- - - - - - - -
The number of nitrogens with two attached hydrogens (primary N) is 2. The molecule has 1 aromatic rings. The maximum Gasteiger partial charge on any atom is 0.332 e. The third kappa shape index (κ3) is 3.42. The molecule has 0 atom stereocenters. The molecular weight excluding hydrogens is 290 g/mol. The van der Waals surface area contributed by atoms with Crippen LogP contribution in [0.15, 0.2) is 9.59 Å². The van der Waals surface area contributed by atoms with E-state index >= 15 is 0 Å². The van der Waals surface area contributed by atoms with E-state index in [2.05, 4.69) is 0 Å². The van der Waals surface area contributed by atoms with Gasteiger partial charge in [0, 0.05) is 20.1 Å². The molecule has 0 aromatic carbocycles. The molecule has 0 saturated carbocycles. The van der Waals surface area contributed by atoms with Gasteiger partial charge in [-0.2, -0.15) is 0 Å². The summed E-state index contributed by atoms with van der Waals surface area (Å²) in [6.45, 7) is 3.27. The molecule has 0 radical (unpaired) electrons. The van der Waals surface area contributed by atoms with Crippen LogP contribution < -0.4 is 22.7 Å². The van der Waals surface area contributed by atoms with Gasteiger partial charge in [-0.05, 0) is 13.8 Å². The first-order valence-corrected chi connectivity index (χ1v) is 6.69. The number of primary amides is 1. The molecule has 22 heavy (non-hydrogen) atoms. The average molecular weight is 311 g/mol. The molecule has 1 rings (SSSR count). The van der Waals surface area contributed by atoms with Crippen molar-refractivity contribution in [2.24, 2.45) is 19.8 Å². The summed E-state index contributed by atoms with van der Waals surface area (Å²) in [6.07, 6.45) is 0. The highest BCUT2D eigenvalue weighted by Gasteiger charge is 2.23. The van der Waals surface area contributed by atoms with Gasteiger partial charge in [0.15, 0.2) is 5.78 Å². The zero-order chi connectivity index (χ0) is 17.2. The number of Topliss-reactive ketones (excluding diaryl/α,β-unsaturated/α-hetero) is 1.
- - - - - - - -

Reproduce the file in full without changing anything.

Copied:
The number of nitrogens with two attached hydrogens (primary N) is 2. The molecule has 1 aromatic rings. The maximum Gasteiger partial charge on any atom is 0.332 e. The third kappa shape index (κ3) is 3.42. The molecule has 0 atom stereocenters. The molecular weight excluding hydrogens is 290 g/mol. The van der Waals surface area contributed by atoms with Crippen LogP contribution in [0.15, 0.2) is 9.59 Å². The van der Waals surface area contributed by atoms with E-state index >= 15 is 0 Å². The van der Waals surface area contributed by atoms with E-state index in [2.05, 4.69) is 0 Å². The van der Waals surface area contributed by atoms with Gasteiger partial charge in [0, 0.05) is 20.1 Å². The molecule has 0 aromatic carbocycles. The molecule has 0 saturated carbocycles. The van der Waals surface area contributed by atoms with Gasteiger partial charge in [-0.2, -0.15) is 0 Å². The summed E-state index contributed by atoms with van der Waals surface area (Å²) in [6.45, 7) is 3.27. The molecule has 0 radical (unpaired) electrons. The van der Waals surface area contributed by atoms with Crippen LogP contribution < -0.4 is 22.7 Å². The van der Waals surface area contributed by atoms with Gasteiger partial charge in [-0.05, 0) is 13.8 Å². The first-order valence-corrected chi connectivity index (χ1v) is 6.69. The number of primary amides is 1. The molecule has 22 heavy (non-hydrogen) atoms. The average molecular weight is 311 g/mol. The molecule has 1 rings (SSSR count). The van der Waals surface area contributed by atoms with Crippen molar-refractivity contribution in [2.24, 2.45) is 19.8 Å². The summed E-state index contributed by atoms with van der Waals surface area (Å²) in [6.07, 6.45) is 0. The highest BCUT2D eigenvalue weighted by Gasteiger charge is 2.23. The van der Waals surface area contributed by atoms with Gasteiger partial charge in [0.15, 0.2) is 5.78 Å². The zero-order chi connectivity index (χ0) is 17.2. The number of Topliss-reactive ketones (excluding diaryl/α,β-unsaturated/α-hetero) is 1.